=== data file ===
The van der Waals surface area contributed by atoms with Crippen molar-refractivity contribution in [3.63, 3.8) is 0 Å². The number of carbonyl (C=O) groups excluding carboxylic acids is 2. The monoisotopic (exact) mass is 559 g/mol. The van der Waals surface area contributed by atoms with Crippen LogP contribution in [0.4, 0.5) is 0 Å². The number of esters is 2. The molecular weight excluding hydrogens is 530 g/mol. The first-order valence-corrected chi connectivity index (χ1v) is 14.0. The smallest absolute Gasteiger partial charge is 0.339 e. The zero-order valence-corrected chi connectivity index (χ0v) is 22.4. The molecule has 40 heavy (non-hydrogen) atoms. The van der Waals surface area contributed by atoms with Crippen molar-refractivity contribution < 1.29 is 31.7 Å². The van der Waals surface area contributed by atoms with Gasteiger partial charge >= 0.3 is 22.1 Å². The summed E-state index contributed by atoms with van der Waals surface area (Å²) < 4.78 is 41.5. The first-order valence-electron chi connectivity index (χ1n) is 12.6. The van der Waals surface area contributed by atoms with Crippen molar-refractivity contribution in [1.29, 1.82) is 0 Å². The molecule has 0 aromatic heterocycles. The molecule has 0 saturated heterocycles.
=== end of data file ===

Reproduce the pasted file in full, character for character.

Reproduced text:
The van der Waals surface area contributed by atoms with Crippen molar-refractivity contribution in [3.63, 3.8) is 0 Å². The number of carbonyl (C=O) groups excluding carboxylic acids is 2. The monoisotopic (exact) mass is 559 g/mol. The van der Waals surface area contributed by atoms with Crippen LogP contribution in [0.4, 0.5) is 0 Å². The number of esters is 2. The molecular weight excluding hydrogens is 530 g/mol. The first-order valence-corrected chi connectivity index (χ1v) is 14.0. The smallest absolute Gasteiger partial charge is 0.339 e. The zero-order valence-corrected chi connectivity index (χ0v) is 22.4. The molecule has 40 heavy (non-hydrogen) atoms. The van der Waals surface area contributed by atoms with Crippen molar-refractivity contribution < 1.29 is 31.7 Å². The van der Waals surface area contributed by atoms with Gasteiger partial charge >= 0.3 is 22.1 Å². The summed E-state index contributed by atoms with van der Waals surface area (Å²) < 4.78 is 41.5. The first-order valence-electron chi connectivity index (χ1n) is 12.6. The van der Waals surface area contributed by atoms with Crippen molar-refractivity contribution in [1.29, 1.82) is 0 Å². The molecule has 0 aromatic heterocycles. The molecule has 0 saturated heterocycles.